Food printing is one of the emerging applications. 3D food printing allows customizing nutrients based on individual needs, fabricating aesthetically pleasing food, and modifying the food’s internal structures.
Different 3D printing mechanisms have been demonstrated for food printing; selective laser sintering (SLS) applies a laser to melt and fuse powder particles. In SLS, the printable materials are limited to those based on sugars and fats to ensure thermal fusion by laser sintering.
However, these methods are not always compatible with temperature-sensitive nutrients found in certain types of food. It often requires rheology modifiers or additives to stabilize printed structures.
To tackle these limitations, scientists from the Singapore University of Technology and Design (SUTD)’s Soft Fluidics Lab developed a method to perform direct ink writing (DIW) 3-D printing of milk-based products at room temperature while maintaining its temperature-sensitive nutrients.
They changed the printing ink’s rheological properties and demonstrated DIW 3-D printing of milk by cold-extrusion with a single milk product—powdered milk. They found that The team found that milk powder’s concentration allowed for the simple formulation of 3-D-printable milk inks using water to control the rheology.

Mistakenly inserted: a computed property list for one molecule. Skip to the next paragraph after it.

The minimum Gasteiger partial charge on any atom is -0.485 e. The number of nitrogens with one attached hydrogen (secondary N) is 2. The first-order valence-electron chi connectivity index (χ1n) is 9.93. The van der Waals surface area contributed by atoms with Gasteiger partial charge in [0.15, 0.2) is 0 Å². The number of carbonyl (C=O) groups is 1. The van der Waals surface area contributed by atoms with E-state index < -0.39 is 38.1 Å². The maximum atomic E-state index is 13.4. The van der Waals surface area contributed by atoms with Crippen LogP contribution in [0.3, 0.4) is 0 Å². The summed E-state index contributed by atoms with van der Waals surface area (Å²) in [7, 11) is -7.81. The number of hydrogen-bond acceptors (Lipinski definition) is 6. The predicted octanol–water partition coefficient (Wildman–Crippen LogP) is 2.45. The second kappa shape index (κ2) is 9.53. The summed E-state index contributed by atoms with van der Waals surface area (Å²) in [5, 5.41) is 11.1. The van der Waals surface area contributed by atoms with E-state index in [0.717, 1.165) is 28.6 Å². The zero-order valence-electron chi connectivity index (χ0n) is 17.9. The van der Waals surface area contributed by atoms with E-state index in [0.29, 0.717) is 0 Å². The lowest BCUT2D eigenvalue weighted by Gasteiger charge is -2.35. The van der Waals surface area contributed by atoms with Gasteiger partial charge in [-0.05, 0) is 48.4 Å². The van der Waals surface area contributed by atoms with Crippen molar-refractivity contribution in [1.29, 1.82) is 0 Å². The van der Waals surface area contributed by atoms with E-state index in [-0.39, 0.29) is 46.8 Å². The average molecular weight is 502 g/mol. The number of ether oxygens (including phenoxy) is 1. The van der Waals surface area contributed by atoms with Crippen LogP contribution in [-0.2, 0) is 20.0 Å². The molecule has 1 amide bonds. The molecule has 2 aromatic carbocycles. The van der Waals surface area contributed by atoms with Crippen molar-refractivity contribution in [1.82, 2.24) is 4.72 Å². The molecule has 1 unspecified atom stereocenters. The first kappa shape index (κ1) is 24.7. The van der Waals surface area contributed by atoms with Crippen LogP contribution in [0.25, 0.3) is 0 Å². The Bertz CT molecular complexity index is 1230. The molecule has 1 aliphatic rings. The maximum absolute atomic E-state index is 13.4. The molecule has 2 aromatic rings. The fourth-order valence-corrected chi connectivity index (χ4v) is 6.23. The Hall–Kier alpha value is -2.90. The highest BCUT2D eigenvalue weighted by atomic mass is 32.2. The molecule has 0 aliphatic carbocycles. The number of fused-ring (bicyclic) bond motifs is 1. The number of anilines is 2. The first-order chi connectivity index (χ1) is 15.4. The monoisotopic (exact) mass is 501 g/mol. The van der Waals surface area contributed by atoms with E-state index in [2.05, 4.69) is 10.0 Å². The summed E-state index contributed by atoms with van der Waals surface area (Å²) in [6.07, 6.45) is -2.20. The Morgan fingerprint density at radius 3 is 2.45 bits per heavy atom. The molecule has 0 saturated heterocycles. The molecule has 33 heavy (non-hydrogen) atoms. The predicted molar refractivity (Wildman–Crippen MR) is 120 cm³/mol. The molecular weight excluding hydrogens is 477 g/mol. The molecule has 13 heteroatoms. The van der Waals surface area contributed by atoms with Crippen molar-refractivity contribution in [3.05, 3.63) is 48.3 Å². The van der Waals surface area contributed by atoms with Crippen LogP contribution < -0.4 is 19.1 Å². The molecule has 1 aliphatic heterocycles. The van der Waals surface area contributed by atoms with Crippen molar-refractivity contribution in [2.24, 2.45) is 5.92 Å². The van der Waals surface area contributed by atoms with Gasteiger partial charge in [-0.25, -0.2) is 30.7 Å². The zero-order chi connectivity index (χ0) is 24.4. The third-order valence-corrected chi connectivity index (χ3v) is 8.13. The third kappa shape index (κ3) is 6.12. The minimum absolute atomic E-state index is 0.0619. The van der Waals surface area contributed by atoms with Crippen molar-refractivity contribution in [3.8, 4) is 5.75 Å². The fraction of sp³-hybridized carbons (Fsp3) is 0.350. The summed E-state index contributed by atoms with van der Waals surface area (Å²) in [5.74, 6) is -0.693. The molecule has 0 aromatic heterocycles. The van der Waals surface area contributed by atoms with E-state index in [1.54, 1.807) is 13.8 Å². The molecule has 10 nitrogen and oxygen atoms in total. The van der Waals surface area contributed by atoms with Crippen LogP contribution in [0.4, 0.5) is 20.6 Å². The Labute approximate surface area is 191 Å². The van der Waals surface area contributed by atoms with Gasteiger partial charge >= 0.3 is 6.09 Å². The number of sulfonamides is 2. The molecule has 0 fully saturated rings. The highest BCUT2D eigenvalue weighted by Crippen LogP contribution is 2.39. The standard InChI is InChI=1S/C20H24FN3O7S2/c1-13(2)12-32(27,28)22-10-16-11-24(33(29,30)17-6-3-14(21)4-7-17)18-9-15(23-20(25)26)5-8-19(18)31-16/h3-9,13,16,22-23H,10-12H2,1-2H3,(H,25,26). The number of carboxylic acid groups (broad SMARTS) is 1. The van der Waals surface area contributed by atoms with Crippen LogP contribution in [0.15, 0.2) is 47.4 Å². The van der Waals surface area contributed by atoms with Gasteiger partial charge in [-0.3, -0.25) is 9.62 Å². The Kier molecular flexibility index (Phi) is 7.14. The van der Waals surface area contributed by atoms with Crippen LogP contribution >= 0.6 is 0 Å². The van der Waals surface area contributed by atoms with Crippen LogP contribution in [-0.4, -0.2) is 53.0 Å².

Lead author and SUTD Ph.D. candidate Mr. Lee Cheng Pau said, “This novel yet simple method can be used in formulating various nutritious foods including those served to patients in hospitals for their special dietary needs.”
Assistant Professor Michinao Hashimoto, the principal investigator of the study, said, “Cold-extrusion does not compromise heat-sensitive nutrients and yet offers vast potential in 3-D printing of esthetically pleasing, nutritionally controlled foods customized for individual requirements.”
- Cheng Pau Lee et al., 3D printing of milk-based product, RSC Advances (2020). DOI: 10.1039/D0RA05035K